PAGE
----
Cultural Context of Ebola in Northern Uganda 2003

Journal Article: Emerging Infectious Diseases • Vol. 9, No. 10, October 2003
Technical guidelines for the control of Ebola hemorrhagic
fever (EHF) indicate that understanding local views
and responses to an outbreak is essential. However, few
studies with such information exist. Thus, we used qualitative
and quantitative methods to determine how local residents
of Gulu, Uganda, viewed and responded to the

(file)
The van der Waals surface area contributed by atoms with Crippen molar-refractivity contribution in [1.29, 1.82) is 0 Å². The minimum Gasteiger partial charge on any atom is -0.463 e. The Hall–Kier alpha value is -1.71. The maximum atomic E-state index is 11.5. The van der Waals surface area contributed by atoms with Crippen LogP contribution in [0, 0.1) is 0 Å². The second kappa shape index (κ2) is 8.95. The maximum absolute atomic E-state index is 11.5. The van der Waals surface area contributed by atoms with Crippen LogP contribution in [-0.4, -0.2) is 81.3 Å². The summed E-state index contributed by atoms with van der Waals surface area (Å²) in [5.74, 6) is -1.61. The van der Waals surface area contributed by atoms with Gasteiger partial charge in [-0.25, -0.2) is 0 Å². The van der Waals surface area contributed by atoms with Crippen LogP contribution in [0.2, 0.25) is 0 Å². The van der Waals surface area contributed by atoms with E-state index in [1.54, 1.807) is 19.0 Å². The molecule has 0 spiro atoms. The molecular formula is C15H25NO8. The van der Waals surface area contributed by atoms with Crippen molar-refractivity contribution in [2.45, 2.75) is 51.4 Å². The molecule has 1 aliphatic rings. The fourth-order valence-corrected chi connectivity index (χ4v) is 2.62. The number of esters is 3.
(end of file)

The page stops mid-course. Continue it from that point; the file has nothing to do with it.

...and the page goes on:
2000–2001 outbreak of EHF. Results indicated that Acholi
people used at least three explanatory models to explain
and respond to the outbreak; indigenous epidemic control
measures were often implemented and were consistent with
those being promoted by healthcare workers; and some cultural
practices amplified the outbreak (e.g., burial practices).
However, most persons were willing to modify and work with
national and international healthcare workers.

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